Friday, July 31, 2015

Book Review of "Wine Atlas of Germany" in Vol 10, No 1, 2015 of Journal of Wine Economics (Cambridge University Press)

Picture: Wine Atlas of Germany and Journal of Wine Economics (Cambridge University Press), Vol 10, No 1, 2015

I reviewed:

DIETER BRAATZ, ULRICH SAUTTER and INGO SWOBODA: Wine Atlas of Germany. Translated by Kevin Goldberg, University of California Press, Berkeley and Los Angeles, California; University of California Press, London, England, 2014, 277 pp., ISBN: 978-0-520-26067-2, $60.

My review was published in Vol 10, No 1, 2015 of the Journal of Wine Economics (Cambridge University Press), pages 121-123.

I am re-issuing my book review here on schiller-wine and adding a few pictures from the review and the book.

This was my second review in the Journal of Wine Economics. See also: Christian G.E. Schiller's Review of the Book: Ralf Frenzel (ed.) - Riesling, Robert Weil. Tre Torri, Wiesbaden, Germany, 2013, in: Journal of Wine Economics, Volume 9, 2014, No. 1, Cambridge University Press  

----------------------------------------------------------------------

DIETER BRAATZ, ULRICH SAUTTER and INGO SWOBODA: Wine Atlas of Germany. Translated by Kevin Goldberg, University of California Press, Berkeley and Los Angeles, California; University of California Press, London, England, 2014, 277 pp., ISBN: 978-0-520-26067-2, $60.

The Wine Atlas of Germany, published by University of California Press in August 2014, is a wonderful coffee-table style book that takes a thorough look at the wine geography of Germany. It contains excellent wine maps and a wealth of useful information about German wine. However, the atlas has its limitations and this is due to the fact that (1) the way German wine makers classify their wines is in transition and (2) the Wine Atlas of Germany is a translation of the Weinatlas Deutschland, which was published in Germany in 2007; with the cut-off date for the German version almost 10 years back, the Wine Atlas of Germany was already outdated in a number of important aspects when it was published. This is the only, but a major, weakness of the book.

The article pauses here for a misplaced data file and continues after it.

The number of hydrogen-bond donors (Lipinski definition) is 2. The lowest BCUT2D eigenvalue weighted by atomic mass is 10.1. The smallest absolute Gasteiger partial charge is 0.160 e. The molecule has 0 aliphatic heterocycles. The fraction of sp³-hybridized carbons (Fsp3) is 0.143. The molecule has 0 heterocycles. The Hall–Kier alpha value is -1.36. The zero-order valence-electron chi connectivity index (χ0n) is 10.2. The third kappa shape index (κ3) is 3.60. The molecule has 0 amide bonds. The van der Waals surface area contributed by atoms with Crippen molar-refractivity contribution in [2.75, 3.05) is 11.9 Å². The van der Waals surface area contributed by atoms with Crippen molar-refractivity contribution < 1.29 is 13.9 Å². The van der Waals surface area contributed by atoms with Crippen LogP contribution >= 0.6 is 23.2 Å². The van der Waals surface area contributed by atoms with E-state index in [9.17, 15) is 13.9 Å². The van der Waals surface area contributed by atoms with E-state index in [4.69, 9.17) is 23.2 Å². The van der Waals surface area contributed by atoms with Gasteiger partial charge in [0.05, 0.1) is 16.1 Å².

The authors are Dieter Braatz (deputy Editor-in-Chief of the German gourmet magazine Der Feinschmecker), Ulrich Sautter (wine writer) and Ingo Swoboda (co-author of the book "Riesling"). Jancis Robinson provided a forward. Kevin Goldberg translated the Wine Atlas of Germany and added a translator’s note at the beginning of the book.

The Wine Atlas of Germany is essentially divided into two main parts. First, there is a series of introductory chapters that provide background to the ongoing reform of wine classification in Germany, a discussion of the factors that makes a vineyard unique, an overview of the history of winegrowing in Germany and an introduction to the grape varieties of Germany. Second (and comprising the majority of the book), there is a series of 16 chapters covering all German wine regions, one by one. Each of these chapters includes detailed maps and information on the area’s soils, history and main grape varieties.

Pictures: Journal of Wine Economics (Cambridge University Press), Vol 10, No 1, 2015

Turning to the issue of wine classification in Germany, the basic German wine classification system is that of the German wine law of 1971, which replaced the German wine law of 1930. The German wine law of 1971 created the Prädikatswein system, which links must weights to a hierarchy of predicates. In ascending order of ripeness of the grapes at harvest, these are Kabinett, Spätlese, Auslese, Beerenauslese, Eiswein and Trockenbeerenauslese. Importantly, although the hierarchy of predicates is not a quality hierarchy, in reality it is seen that way. The terroir as a determining factor for quality clearly moved to the backburner in Germany as a result of the introduction of the Prädikatswein system in 1971.

In terms of vineyard classification, the law of 1971 distinguishes between Einzellage and Grosslage. Einzellage is a single vineyard; Grosslage is a collection of single vineyards. A village typically has say 10 single vineyards and 1 collective vineyard. The wine law of 1971 redrew the vineyard map of Germany considerably, as the law required that single vineyards be at least five hectares in size. As a consequence, the wine law of 1971 resulted in fewer, but larger and more heterogeneous single vineyards than before. In the Wine Atlas of Germany, you find all collective vineyards and all single vineyards of the German wine law of 1971.

The law of 1971 does not contain a ranking of the single vineyards. However, the authors ranked them into 4 levels: (1) Excellent vineyard; (2) Superior vineyard; (3) Good vineyard and (4) Other Vineyards. The vineyard ranking in the Wine Atlas of Germany is the subjective ranking of the authors, based on various information and historical documents that are available, such as Prussian tax documents for the 1800s.

The ranking of the authors, all three accomplished experts of German wine is sound, although I have heard critical voices. For instance, just 7 sites along the entire Mosel are listed as exceptional, 13 if you include the Saar and Ruwer. This compares with 11 exceptional vineyards in the Pfalz, 16 exceptional vineyards in the Rheingau and 21 exceptional vineyards in the Nahe. The large fan community of fruity-sweet Mosel-Saar-Ruwer wines in the world is obviously disappointed by these ratings. But this is due to the fact that the Wine Atlas of Germany is a translation of a German wine atlas - and in Germany, the wines of the Mosel-Saar-Ruwer do not enjoy the same cult status as they do outside of Germany.